HOUMA, La. – A deputy in the Terrebone Parish Sheriff's Office shot and killed a 14-year-old boy as two deputies investigated reports of a group of people with weapons running into an abandoned home just before 6 p.m. Tuesday, according to the sheriff's office.
The incident happened in Kirkglen Loop after deputies were called to the scene just before 6 p.m. The teen who was shot and killed was identified by relatives as 14-year-old Cameron Tillman who was a student at Ellender High School.
The deputy was not identified by name, but the Terrebonne Sheriff's Office said he is an African-American, 7-year veteran of the patrol division, a field training officer and a member of the TPSO SWAT team. A spokesman for the department said the officer has no previous disciplinary infractions during his career.
The sheriff's office said that two officers were responding to the call. "While attempting to make contact with the suspects inside of an abandoned residence on the street, shot an armed suspect."
State Police, who took over the investigation due it involving an officer with the Terrebonne Parish Sheriff's Office, said only that "a weapon was recovered in close proximity to the 14-year-old's body."
Family members dispute the contention that Tillman was armed. Andre Tillman, Cameron's brother, was inside the abandoned house at the time of the shooting. He said somebody knocked on the door. "My little brother thought somebody was just clowning, because somebody is always clowning by the door. He opened (it) and the man just shot him. He didn't have nothing in his hand."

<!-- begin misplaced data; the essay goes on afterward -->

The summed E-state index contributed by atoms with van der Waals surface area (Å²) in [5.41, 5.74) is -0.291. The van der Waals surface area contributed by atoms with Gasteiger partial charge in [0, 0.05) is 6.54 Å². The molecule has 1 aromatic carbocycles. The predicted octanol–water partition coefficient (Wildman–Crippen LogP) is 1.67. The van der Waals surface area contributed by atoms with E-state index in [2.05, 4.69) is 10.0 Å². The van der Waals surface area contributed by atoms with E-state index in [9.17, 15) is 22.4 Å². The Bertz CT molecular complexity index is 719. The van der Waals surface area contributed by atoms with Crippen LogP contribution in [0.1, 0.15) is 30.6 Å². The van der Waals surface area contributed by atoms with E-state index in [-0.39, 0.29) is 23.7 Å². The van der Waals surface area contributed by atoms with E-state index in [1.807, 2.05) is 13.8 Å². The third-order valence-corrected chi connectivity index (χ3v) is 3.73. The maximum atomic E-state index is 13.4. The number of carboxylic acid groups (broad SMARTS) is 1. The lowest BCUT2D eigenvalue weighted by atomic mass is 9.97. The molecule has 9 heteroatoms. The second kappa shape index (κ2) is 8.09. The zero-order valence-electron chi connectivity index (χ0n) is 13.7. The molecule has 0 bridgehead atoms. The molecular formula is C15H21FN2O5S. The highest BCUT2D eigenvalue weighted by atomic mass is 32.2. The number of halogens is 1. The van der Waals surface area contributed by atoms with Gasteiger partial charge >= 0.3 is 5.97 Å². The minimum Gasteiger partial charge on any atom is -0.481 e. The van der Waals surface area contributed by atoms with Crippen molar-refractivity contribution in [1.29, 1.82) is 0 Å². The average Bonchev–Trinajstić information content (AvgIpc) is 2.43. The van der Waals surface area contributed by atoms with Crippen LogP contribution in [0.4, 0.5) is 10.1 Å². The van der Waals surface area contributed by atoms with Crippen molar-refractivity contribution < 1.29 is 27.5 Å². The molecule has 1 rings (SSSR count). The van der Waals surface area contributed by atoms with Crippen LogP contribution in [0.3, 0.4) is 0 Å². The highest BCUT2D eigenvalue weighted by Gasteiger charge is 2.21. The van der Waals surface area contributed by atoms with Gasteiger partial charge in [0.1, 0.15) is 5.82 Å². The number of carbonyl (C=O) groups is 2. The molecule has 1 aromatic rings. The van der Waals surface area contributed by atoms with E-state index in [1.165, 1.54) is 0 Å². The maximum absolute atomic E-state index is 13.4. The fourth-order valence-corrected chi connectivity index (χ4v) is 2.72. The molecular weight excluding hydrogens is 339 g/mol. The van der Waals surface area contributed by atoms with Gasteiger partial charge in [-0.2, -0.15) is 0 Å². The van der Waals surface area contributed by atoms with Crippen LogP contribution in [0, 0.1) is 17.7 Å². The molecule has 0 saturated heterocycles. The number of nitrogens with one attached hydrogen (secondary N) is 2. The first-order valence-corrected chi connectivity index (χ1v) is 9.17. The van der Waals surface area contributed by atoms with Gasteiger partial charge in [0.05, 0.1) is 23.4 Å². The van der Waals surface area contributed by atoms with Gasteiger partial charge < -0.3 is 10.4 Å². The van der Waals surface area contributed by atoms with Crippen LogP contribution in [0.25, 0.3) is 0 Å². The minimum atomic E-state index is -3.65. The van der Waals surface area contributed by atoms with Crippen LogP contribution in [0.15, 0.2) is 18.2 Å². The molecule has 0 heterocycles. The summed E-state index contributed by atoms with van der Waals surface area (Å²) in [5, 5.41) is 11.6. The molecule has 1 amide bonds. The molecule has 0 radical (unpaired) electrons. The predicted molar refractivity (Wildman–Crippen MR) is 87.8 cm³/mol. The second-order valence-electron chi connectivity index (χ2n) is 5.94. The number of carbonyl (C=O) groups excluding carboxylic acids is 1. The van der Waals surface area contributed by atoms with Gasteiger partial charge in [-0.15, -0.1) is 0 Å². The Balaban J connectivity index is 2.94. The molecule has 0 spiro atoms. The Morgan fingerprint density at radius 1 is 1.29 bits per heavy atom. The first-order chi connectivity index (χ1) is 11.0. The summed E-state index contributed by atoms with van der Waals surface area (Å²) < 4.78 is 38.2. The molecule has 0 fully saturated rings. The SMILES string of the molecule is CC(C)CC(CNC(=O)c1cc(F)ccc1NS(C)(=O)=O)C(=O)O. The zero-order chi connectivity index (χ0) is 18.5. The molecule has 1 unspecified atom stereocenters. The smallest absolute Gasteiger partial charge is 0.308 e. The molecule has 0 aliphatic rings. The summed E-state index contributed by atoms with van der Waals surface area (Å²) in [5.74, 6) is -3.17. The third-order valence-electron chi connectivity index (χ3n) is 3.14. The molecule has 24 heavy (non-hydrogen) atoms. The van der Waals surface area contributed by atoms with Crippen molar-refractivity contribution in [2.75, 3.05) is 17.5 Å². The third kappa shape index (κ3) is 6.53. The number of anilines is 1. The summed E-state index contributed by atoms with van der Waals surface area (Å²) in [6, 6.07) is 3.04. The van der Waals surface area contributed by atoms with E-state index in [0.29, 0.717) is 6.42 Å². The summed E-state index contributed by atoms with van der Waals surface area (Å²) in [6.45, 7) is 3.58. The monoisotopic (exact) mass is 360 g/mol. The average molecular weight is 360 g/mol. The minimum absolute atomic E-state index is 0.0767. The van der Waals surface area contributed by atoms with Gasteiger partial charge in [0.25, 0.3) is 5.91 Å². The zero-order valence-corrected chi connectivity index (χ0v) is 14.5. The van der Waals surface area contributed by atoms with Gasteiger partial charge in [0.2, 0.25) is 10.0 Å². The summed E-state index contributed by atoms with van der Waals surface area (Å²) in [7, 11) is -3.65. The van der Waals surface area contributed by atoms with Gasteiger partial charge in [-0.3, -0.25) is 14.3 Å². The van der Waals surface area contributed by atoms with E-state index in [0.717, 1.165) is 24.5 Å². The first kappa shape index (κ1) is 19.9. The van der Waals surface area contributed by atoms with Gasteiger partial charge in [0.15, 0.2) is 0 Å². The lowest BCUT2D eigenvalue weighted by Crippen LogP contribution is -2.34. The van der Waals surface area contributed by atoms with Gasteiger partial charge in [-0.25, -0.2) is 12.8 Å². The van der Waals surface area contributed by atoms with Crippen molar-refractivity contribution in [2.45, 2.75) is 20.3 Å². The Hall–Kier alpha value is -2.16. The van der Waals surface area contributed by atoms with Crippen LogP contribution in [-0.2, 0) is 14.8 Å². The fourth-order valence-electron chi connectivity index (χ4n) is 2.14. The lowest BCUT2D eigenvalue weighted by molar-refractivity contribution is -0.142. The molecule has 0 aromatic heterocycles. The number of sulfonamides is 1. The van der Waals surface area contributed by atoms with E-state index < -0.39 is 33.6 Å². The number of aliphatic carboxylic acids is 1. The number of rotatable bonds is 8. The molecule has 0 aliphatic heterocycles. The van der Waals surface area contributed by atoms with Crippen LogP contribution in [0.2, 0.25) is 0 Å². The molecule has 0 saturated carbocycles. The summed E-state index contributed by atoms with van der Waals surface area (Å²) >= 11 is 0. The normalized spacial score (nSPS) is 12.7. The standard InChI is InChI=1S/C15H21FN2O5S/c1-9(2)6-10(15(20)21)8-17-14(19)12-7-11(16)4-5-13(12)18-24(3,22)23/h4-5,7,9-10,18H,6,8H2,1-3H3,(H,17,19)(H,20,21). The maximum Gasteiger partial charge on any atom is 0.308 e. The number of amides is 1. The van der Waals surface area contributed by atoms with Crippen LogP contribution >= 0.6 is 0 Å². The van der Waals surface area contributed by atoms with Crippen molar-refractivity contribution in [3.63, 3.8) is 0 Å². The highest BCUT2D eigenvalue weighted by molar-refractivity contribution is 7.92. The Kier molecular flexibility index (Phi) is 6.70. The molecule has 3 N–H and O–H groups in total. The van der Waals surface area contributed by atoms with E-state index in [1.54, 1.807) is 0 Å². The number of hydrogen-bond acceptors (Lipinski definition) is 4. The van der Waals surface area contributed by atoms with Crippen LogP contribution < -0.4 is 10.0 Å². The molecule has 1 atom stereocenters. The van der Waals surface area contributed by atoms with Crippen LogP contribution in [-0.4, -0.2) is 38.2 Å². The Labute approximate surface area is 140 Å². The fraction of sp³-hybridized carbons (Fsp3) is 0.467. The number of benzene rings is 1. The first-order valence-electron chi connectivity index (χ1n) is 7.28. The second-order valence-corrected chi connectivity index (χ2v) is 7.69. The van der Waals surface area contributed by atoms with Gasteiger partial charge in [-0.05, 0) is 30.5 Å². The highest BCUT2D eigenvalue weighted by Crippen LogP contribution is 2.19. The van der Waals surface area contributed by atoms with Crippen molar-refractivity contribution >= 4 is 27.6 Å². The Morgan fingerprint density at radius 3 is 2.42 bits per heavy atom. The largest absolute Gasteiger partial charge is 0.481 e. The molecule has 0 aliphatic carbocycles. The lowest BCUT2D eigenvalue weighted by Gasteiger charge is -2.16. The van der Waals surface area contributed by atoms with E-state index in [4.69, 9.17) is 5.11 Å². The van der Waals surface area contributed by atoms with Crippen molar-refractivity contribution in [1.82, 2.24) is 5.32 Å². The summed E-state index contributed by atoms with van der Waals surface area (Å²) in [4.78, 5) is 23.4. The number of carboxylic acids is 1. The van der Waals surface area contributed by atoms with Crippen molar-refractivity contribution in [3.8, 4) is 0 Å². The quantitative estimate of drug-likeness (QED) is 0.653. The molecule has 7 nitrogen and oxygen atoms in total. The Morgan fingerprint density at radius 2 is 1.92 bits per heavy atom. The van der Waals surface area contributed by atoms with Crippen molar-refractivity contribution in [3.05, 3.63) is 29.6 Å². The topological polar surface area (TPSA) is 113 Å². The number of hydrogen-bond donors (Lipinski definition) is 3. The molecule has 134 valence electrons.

Louisiana State Police Trooper Evan Harrell said what happened exactly is under investigation.
The incident, according to Harrell, began with a 911 call around 6 p.m. with a caller informing police that several suspects ran into a house with weapons on Kirkglen Loop.
"What transpired on the scene is being processed right now," said Harrell. "Because the officer and the 14-year-old deserve a thorough investigation."
Three suspects are in custody -- two juveniles and an 18-year-old, Harrell said. A fifth suspect escaped out the rear of the residence, according to the deputy's initial statement. Harrell said the home was abandoned at the time.
"The individual that was fatally wounded, his family, everybody deserves a proper investigation, and that's what we're here to do," Harrell said. "And until we get everything nailed down, squared away, we'll be out here as long as it takes."
Residents of the loop said the run-down brick home the shooting took place in had been vacant for more than a year. Local kids were often seen going in and out of the building, which neighbors said had been empty since its last occupant left.
Family and friends described Tillman as a timid and respectful teenager. He was a "tremendous athlete" starring in both basketball and football during junior high, said family friend Michael Legarde, who is a teacher at Ellender.
Legarde said Tillman and his sons were close friends for most their lives and that Tillman was taking a year off athletics to focus on his studies.
"He had heard all the hype about high school and just wanted to concentrate on his grades for the first year," Legarde said.
Legarde said Tillman lived a few streets down from the house where he died. He added that he believed "there was no way" Tillman and the others were robbing the home because it was completely empty. He knew this because he considered purchasing the property to add to about 20 others he rents out in the neighborhood.
"I look at him as one of my sons," he said looking out at a sea of blue lights illuminating the neighborhood. "It's a shame. This was a good kid, never caused any trouble."
Josh Miles, Tillman's cousin, echoed those sentiments. "He stayed out of trouble. He was just a good kid," Miles said. "I told the sheriff that as scared as he was, he'd never point anything at anybody."